It’s exciting to see Shyamalan on such confident footing once more, all these years later.
The animator Don Bluth left Disney in 1979 when he felt the studio's animation division had lost its way. He was quite right at the time. But since then, with titles like "The Little Mermaid" and "Beauty And The Beast" (1991), Disney has found its way again, and now it sometimes seems as if Bluth is wandering.
His titles as an independent animator include "The Secret of NIMH," "The Land Before Time," "An American Tail," "All Dogs Go To Heaven" and now "Rock-a-Doodle." His trademark is a certain freedom of figure drawing; characters look unusual, even bizarre, compared to the more anthropomorphic Disney characters, and until the very latest Disney movies played catch-up, they had more spatial freedom, too.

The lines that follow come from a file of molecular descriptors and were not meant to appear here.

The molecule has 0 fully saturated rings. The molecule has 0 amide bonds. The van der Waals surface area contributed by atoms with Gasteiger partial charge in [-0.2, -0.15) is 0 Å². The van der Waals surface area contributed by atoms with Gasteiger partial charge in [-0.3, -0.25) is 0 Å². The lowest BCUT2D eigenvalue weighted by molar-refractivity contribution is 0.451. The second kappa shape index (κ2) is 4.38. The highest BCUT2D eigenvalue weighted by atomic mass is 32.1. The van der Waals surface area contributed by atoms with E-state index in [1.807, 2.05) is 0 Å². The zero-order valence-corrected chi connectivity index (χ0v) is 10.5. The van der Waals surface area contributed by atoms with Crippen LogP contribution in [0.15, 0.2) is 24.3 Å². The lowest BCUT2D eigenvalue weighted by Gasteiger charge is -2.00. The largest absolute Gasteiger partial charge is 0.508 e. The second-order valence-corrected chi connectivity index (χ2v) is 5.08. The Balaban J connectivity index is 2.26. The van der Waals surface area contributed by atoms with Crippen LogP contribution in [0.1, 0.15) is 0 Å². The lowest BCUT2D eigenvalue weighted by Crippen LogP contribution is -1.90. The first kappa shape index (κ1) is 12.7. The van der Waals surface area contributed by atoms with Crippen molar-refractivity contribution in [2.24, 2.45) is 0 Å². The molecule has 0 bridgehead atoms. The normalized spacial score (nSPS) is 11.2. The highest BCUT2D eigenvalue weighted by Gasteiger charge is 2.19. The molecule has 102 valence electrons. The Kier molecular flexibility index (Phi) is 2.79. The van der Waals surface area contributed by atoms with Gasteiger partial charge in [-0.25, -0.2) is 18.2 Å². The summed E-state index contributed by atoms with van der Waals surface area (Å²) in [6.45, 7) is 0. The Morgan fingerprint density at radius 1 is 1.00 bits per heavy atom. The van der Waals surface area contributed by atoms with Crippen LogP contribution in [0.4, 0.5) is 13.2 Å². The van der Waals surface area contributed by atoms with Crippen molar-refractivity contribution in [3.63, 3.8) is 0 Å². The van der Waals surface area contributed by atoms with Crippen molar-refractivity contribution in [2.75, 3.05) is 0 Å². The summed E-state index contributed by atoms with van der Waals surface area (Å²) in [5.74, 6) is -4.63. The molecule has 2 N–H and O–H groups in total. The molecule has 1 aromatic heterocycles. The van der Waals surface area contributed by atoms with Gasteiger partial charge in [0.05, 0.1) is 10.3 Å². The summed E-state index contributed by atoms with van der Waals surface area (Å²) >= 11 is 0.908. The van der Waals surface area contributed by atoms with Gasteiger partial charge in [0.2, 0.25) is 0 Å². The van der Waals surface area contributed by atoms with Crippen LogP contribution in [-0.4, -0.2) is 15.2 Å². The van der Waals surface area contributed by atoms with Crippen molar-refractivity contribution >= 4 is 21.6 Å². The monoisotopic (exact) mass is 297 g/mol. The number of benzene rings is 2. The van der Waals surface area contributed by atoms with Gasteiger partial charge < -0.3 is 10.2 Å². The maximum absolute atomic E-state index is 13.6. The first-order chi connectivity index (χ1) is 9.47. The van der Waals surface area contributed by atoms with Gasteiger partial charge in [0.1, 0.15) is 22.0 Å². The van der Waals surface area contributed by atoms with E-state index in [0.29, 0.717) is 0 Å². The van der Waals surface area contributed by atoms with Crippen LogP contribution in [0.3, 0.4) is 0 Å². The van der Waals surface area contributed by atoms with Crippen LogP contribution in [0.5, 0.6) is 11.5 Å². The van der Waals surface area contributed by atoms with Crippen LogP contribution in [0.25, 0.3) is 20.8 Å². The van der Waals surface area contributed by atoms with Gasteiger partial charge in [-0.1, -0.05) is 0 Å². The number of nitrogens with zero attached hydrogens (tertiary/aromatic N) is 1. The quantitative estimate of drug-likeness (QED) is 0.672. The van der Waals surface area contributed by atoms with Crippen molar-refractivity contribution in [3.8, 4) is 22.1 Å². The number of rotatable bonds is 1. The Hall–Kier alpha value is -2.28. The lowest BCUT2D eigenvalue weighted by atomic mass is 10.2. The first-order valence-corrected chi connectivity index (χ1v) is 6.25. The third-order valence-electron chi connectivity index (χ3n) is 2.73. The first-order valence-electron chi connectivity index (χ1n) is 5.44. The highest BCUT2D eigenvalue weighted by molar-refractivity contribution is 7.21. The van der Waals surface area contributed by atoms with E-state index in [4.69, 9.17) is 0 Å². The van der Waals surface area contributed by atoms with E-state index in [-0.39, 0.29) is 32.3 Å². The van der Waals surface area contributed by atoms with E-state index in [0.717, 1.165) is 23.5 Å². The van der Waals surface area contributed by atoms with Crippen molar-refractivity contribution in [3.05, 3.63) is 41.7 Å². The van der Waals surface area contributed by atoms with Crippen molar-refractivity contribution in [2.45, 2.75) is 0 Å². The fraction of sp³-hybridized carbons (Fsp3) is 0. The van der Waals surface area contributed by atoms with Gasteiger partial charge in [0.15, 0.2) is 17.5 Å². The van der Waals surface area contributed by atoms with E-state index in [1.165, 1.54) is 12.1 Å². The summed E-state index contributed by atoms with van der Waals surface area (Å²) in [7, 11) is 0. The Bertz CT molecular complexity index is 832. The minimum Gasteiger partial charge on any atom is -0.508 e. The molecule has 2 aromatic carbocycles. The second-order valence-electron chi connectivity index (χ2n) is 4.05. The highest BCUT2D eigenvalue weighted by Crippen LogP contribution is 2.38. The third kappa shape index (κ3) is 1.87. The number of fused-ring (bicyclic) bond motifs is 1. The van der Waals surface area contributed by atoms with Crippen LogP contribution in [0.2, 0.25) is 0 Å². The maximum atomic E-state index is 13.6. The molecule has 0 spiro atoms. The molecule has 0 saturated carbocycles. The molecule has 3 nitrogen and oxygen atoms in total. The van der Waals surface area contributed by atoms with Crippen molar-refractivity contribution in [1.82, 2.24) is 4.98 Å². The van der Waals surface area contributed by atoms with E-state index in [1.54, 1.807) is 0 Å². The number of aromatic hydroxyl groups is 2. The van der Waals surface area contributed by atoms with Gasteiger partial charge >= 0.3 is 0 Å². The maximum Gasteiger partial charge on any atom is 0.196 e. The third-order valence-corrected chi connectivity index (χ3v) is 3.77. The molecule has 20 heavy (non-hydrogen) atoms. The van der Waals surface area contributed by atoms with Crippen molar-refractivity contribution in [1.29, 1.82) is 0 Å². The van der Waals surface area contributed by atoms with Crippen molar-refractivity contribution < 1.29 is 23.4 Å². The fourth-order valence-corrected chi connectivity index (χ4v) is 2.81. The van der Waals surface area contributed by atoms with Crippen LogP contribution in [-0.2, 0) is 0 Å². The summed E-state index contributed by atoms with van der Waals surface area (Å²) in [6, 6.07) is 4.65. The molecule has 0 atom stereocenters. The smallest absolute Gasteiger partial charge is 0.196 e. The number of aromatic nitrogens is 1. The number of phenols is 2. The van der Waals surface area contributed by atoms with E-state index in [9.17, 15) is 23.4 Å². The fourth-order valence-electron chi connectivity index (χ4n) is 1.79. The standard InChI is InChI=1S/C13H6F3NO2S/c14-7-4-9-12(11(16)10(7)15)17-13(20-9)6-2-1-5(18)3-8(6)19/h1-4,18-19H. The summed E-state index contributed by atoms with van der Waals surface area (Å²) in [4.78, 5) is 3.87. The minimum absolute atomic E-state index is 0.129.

His "All Dogs Go to Heaven" was also notable for the particular brilliance of its colors; it was dazzling to look at. But one of the disappointments of "Rock-a-Doodle" is a muted color palette. The movie doesn't feel as bright as it should.
The story (awkwardly sandwiched between unnecessary live-action bookends involving a real little boy) is about Chanticleer, a boastful barnyard rooster who confidently believes it is his crowing that makes the sun come up. The Grand Duke of Owl, who lives nearby, is also convinced Chanticleer has that power - and doesn't like it one bit, because he prefers the deep, dark night himself.
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